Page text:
Conservative estimates indicate Illinois is $83 billion short of what it has promised state workers in retirement benefits. But Ralph Martire of the Center for Tax and Budget Accountability said said there is nothing inherently wrong with the state's pension plans.
He said the problem is that for 40 years the state “borrowed like a credit card” from pensions to pay for other services. But instead of acknowledging that, state leaders and lawmakers have played politics with the issue.
“So there’s this political canard hanging out there that most voters and taxpayers believe that … overly generous benefits -- or Cadillac benefits -- were the driver of this problem,” Martire said.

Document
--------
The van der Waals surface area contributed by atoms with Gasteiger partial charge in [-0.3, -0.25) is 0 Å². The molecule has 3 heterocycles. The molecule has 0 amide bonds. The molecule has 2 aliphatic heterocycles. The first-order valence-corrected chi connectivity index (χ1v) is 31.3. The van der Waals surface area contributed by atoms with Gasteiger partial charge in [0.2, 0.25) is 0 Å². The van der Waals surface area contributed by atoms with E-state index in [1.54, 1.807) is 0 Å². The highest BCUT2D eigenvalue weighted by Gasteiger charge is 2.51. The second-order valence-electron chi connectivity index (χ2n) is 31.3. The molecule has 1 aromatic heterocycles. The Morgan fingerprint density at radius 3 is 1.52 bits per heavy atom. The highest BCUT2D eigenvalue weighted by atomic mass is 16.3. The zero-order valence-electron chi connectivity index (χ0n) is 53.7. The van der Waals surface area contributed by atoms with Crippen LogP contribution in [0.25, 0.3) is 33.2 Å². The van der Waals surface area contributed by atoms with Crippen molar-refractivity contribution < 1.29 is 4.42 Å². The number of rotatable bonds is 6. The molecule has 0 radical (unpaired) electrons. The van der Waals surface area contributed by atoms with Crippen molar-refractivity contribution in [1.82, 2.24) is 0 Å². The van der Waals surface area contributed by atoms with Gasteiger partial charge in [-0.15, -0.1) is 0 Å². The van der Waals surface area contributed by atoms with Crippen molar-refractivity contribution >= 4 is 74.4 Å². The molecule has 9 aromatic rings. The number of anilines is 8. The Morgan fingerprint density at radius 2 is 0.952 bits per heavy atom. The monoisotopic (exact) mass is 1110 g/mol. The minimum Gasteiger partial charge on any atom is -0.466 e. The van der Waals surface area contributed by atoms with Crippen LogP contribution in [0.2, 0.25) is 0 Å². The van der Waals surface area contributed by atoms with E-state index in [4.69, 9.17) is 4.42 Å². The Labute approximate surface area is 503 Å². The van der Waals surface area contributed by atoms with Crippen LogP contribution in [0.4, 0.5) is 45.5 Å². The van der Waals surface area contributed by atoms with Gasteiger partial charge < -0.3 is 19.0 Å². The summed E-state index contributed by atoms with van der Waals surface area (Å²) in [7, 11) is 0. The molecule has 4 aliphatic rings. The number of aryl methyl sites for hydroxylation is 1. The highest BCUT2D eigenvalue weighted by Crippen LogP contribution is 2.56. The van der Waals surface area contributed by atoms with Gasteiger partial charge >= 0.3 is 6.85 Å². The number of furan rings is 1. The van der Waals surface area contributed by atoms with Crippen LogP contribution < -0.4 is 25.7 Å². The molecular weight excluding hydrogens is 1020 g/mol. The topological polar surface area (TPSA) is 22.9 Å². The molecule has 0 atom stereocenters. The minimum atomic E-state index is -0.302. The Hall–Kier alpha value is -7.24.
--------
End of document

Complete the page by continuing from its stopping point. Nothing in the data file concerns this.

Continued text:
“Now it’s not the reality and the data don’t support that. But if that’s the generally held political belief, you can bet that politicians are going to respond to that rather than the reality.”
Illinois is paying $1 billion more toward its pension funds this year than last, but that's not because retirement benefits have gotten more expensive. In fact, what's called the “normal cost” for pensions actually decreased. The extra $1 billion is paying down debt.
It's a figure that -- by law -- is going to rise every year, and Martire said that is what's creating financial pressures for Illinois. He said passing a law to cut employee benefits won't help.
“It won't relieve the fiscal pressure created by the repayment structure for the debt owed to the pension system,” Martire said.
Martire said Illinois needs to refinance its debt so it can pay an even amount every year.
Thanks to Illinois Public Radio